A variety of different historical records were used to identify two individuals who were recorded as apprentices in the City of York records and their potential family relationships. This research has highlighted the need to consult a range of sources which are valuable to the historian. Two limitations though are the use of transcripts of parish records rather than the originals and the absence of poor law records which may have been able to provide further information. In addition, the rest of the family are still to be foun.
Ancestry. https://www.ancestry.co.uk/ : accessed March 2019.
Collins, Francis. ed. (1900) Register of the Freemen of the City of York: Vol. 2, 1559-1759. Durham, Andrews and Co. http://www.british-history.ac.uk/york-freemen/vol2 : accessed March 2019.
Durie, Bruce. (2013) Understanding documents for genealogy & local history. Stroud: The History Press.
Findmypast. https://www.findmypast.co.uk/ : accessed March 2019.
Osborn, Helen. (2012) Genealogy: essential research methods. London: Robert Hale. p. 242.
Oxford Reference. http://www.oxfordreference.com/ : accessed March 2019.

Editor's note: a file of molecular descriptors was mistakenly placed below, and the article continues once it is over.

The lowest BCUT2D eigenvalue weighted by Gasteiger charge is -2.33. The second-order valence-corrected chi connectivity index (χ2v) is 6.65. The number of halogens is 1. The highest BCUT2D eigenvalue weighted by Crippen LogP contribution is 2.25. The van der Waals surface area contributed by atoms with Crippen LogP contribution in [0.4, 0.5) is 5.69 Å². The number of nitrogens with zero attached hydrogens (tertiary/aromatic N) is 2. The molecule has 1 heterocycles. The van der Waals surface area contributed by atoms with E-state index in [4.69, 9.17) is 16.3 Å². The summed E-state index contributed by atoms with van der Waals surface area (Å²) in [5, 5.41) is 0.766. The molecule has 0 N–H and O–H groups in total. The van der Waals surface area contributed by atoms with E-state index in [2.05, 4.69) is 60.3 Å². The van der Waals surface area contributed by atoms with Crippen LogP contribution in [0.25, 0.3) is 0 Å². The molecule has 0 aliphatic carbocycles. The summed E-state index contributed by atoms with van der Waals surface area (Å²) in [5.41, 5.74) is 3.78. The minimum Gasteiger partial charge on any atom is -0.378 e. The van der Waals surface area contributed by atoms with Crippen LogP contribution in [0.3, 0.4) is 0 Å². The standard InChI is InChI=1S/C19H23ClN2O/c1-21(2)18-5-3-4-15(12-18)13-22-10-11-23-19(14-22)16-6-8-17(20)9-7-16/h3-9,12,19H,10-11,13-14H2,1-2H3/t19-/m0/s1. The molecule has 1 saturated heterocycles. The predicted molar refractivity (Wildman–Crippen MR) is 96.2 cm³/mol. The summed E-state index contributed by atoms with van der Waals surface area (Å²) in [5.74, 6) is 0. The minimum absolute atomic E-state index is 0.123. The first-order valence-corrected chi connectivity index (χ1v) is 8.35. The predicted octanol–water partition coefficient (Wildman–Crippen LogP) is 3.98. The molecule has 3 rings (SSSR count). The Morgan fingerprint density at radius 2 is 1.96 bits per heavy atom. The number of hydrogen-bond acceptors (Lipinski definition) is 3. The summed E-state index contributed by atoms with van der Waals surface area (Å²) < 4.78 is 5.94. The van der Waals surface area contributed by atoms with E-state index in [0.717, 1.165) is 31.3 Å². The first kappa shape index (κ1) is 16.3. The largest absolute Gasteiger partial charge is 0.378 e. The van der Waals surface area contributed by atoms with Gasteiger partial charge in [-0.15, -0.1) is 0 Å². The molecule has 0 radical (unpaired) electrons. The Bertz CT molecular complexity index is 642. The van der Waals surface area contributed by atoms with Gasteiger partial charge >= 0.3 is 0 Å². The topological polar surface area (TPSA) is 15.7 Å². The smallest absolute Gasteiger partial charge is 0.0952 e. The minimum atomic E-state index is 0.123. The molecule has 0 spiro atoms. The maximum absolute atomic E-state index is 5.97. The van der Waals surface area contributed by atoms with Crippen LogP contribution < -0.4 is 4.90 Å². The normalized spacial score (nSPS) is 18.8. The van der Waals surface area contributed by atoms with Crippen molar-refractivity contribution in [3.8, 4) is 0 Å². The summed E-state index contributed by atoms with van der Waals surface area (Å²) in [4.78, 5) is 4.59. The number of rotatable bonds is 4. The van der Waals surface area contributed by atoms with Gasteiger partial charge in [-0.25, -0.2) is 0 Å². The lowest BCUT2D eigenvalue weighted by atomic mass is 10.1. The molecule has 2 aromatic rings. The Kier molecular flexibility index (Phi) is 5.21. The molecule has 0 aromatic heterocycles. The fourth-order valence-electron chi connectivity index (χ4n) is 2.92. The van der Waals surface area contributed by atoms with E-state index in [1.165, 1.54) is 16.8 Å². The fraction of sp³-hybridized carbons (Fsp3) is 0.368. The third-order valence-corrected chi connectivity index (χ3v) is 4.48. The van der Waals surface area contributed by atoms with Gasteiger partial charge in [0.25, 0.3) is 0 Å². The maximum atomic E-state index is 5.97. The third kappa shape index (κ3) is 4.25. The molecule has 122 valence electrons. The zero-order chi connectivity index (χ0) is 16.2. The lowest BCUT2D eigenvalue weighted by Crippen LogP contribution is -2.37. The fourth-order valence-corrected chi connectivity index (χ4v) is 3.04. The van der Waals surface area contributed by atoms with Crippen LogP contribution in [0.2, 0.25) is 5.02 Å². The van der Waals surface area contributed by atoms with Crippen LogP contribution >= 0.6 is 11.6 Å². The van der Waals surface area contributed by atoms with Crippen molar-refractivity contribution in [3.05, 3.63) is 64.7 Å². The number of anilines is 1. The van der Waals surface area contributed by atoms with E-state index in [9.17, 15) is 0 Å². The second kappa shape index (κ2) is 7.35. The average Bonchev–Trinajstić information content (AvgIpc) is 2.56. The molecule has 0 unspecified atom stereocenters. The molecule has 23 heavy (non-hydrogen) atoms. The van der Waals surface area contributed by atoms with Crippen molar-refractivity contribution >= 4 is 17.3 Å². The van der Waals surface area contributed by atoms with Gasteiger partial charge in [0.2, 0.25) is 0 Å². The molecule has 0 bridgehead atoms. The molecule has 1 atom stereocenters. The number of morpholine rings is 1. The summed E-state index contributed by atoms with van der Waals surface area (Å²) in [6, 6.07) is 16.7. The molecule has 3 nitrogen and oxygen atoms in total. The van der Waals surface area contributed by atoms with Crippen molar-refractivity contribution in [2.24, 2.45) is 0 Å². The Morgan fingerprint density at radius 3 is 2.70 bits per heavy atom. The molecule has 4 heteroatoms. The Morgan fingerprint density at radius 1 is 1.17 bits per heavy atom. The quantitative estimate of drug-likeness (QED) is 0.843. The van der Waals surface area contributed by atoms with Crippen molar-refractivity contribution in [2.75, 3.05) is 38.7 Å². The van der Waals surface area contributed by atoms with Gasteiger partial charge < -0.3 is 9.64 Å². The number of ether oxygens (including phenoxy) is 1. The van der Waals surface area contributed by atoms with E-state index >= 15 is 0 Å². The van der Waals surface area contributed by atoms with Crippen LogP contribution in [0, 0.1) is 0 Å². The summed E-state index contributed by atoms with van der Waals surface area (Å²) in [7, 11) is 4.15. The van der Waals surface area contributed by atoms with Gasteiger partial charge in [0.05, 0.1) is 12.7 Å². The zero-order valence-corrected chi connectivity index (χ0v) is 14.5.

Redmonds, George. (2015) A Dictionary of Yorkshire Surnames. Donnington: Shaun Tyas. p. 643.
Reid, Joan. (2018) Sarginson surname variants and deviants. https://sarginsonnet.wordpress.com/2018/08/22/sarginson-surname-variants-and-deviants/ : accessed March 2018.
Smith, Margaret, E. (1985) The Parish Register of St. Crux, York Volume II: Baptisms 1716-1837, Marriages and Burials 1678-1837. Yorkshire Archaeological Society: private publication.
Tate, W. E. 2008. The Parish Chest: a study of the records of parochial administration in England. 3rd ed. Cambridge: Cambridge University Press.
Tillott, P. M. ed. (1961) Victoria County History: A History of Yorkshire, The City of York. London: Oxford University Press.